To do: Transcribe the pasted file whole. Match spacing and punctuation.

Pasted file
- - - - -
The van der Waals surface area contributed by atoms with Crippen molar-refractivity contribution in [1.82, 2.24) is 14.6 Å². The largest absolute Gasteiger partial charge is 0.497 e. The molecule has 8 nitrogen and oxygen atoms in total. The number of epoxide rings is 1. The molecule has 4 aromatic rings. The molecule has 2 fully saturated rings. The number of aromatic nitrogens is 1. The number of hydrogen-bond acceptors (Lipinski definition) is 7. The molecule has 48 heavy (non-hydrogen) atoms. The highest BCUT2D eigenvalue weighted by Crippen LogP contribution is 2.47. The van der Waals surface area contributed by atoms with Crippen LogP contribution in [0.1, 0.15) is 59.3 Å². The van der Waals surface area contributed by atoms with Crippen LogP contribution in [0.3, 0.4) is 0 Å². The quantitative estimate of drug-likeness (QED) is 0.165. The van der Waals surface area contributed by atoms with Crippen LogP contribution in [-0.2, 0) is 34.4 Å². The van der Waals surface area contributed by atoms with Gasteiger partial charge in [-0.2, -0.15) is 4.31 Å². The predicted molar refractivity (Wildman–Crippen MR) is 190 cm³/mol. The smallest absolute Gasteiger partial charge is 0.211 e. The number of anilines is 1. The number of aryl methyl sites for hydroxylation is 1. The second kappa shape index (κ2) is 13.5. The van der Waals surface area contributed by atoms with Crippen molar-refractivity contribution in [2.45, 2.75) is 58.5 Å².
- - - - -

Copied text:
The van der Waals surface area contributed by atoms with Crippen molar-refractivity contribution in [1.82, 2.24) is 14.6 Å². The largest absolute Gasteiger partial charge is 0.497 e. The molecule has 8 nitrogen and oxygen atoms in total. The number of epoxide rings is 1. The molecule has 4 aromatic rings. The molecule has 2 fully saturated rings. The number of aromatic nitrogens is 1. The number of hydrogen-bond acceptors (Lipinski definition) is 7. The molecule has 48 heavy (non-hydrogen) atoms. The highest BCUT2D eigenvalue weighted by Crippen LogP contribution is 2.47. The van der Waals surface area contributed by atoms with Crippen LogP contribution in [0.1, 0.15) is 59.3 Å². The van der Waals surface area contributed by atoms with Crippen LogP contribution in [0.3, 0.4) is 0 Å². The quantitative estimate of drug-likeness (QED) is 0.165. The van der Waals surface area contributed by atoms with Crippen LogP contribution in [-0.2, 0) is 34.4 Å². The van der Waals surface area contributed by atoms with Gasteiger partial charge in [-0.2, -0.15) is 4.31 Å². The predicted molar refractivity (Wildman–Crippen MR) is 190 cm³/mol. The smallest absolute Gasteiger partial charge is 0.211 e. The number of anilines is 1. The number of aryl methyl sites for hydroxylation is 1. The second kappa shape index (κ2) is 13.5. The van der Waals surface area contributed by atoms with Crippen molar-refractivity contribution in [2.45, 2.75) is 58.5 Å².